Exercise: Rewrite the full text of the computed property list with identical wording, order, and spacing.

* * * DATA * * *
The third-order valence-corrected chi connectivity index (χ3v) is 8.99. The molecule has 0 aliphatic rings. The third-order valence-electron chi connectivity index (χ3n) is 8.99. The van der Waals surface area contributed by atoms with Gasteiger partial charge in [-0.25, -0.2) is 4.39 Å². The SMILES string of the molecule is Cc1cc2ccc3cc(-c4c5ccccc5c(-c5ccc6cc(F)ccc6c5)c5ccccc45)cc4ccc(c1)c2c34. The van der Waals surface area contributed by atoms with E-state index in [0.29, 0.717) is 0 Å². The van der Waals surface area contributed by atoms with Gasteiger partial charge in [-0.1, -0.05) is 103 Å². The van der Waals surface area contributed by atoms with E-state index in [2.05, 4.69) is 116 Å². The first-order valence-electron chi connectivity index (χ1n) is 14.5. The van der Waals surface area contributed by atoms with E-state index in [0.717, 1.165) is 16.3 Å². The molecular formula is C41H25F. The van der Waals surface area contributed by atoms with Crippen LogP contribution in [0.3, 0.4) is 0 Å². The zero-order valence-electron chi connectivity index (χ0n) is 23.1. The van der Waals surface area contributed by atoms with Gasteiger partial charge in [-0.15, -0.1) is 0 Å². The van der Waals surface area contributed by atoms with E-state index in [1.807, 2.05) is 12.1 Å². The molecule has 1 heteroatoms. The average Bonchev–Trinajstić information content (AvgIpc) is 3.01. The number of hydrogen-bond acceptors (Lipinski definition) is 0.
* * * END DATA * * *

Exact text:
The third-order valence-corrected chi connectivity index (χ3v) is 8.99. The molecule has 0 aliphatic rings. The third-order valence-electron chi connectivity index (χ3n) is 8.99. The van der Waals surface area contributed by atoms with Gasteiger partial charge in [-0.25, -0.2) is 4.39 Å². The SMILES string of the molecule is Cc1cc2ccc3cc(-c4c5ccccc5c(-c5ccc6cc(F)ccc6c5)c5ccccc45)cc4ccc(c1)c2c34. The van der Waals surface area contributed by atoms with E-state index in [0.29, 0.717) is 0 Å². The van der Waals surface area contributed by atoms with Gasteiger partial charge in [-0.1, -0.05) is 103 Å². The van der Waals surface area contributed by atoms with E-state index in [2.05, 4.69) is 116 Å². The first-order valence-electron chi connectivity index (χ1n) is 14.5. The van der Waals surface area contributed by atoms with E-state index in [0.717, 1.165) is 16.3 Å². The molecular formula is C41H25F. The van der Waals surface area contributed by atoms with Crippen LogP contribution in [0.3, 0.4) is 0 Å². The zero-order valence-electron chi connectivity index (χ0n) is 23.1. The van der Waals surface area contributed by atoms with Gasteiger partial charge in [-0.15, -0.1) is 0 Å². The van der Waals surface area contributed by atoms with E-state index in [1.807, 2.05) is 12.1 Å². The molecule has 1 heteroatoms. The average Bonchev–Trinajstić information content (AvgIpc) is 3.01. The number of hydrogen-bond acceptors (Lipinski definition) is 0.